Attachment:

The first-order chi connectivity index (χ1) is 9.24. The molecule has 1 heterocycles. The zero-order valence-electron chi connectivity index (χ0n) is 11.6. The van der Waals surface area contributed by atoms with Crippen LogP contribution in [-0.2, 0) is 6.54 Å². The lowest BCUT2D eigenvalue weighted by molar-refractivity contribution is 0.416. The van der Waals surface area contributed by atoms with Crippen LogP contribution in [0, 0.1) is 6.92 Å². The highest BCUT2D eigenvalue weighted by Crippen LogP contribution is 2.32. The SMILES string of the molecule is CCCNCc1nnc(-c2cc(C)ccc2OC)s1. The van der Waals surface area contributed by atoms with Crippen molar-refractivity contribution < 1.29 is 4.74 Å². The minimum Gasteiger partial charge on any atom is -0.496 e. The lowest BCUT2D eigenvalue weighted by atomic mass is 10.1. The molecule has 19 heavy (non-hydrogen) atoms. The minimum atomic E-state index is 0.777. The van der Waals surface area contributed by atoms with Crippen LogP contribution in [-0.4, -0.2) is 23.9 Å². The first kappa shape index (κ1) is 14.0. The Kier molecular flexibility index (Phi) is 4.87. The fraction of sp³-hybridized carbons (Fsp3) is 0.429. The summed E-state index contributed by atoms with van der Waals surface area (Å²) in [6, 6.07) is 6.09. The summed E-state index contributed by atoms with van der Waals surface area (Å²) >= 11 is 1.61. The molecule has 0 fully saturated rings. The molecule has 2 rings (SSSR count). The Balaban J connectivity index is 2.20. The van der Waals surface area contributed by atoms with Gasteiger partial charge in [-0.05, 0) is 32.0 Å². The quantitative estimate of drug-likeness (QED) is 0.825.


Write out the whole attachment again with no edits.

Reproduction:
The first-order chi connectivity index (χ1) is 9.24. The molecule has 1 heterocycles. The zero-order valence-electron chi connectivity index (χ0n) is 11.6. The van der Waals surface area contributed by atoms with Crippen LogP contribution in [-0.2, 0) is 6.54 Å². The lowest BCUT2D eigenvalue weighted by molar-refractivity contribution is 0.416. The van der Waals surface area contributed by atoms with Crippen LogP contribution in [0, 0.1) is 6.92 Å². The highest BCUT2D eigenvalue weighted by Crippen LogP contribution is 2.32. The SMILES string of the molecule is CCCNCc1nnc(-c2cc(C)ccc2OC)s1. The van der Waals surface area contributed by atoms with Crippen molar-refractivity contribution < 1.29 is 4.74 Å². The minimum Gasteiger partial charge on any atom is -0.496 e. The lowest BCUT2D eigenvalue weighted by atomic mass is 10.1. The molecule has 19 heavy (non-hydrogen) atoms. The minimum atomic E-state index is 0.777. The van der Waals surface area contributed by atoms with Crippen LogP contribution in [-0.4, -0.2) is 23.9 Å². The first kappa shape index (κ1) is 14.0. The Kier molecular flexibility index (Phi) is 4.87. The fraction of sp³-hybridized carbons (Fsp3) is 0.429. The summed E-state index contributed by atoms with van der Waals surface area (Å²) in [6, 6.07) is 6.09. The summed E-state index contributed by atoms with van der Waals surface area (Å²) >= 11 is 1.61. The molecule has 0 fully saturated rings. The molecule has 2 rings (SSSR count). The Balaban J connectivity index is 2.20. The van der Waals surface area contributed by atoms with Gasteiger partial charge in [-0.05, 0) is 32.0 Å². The quantitative estimate of drug-likeness (QED) is 0.825.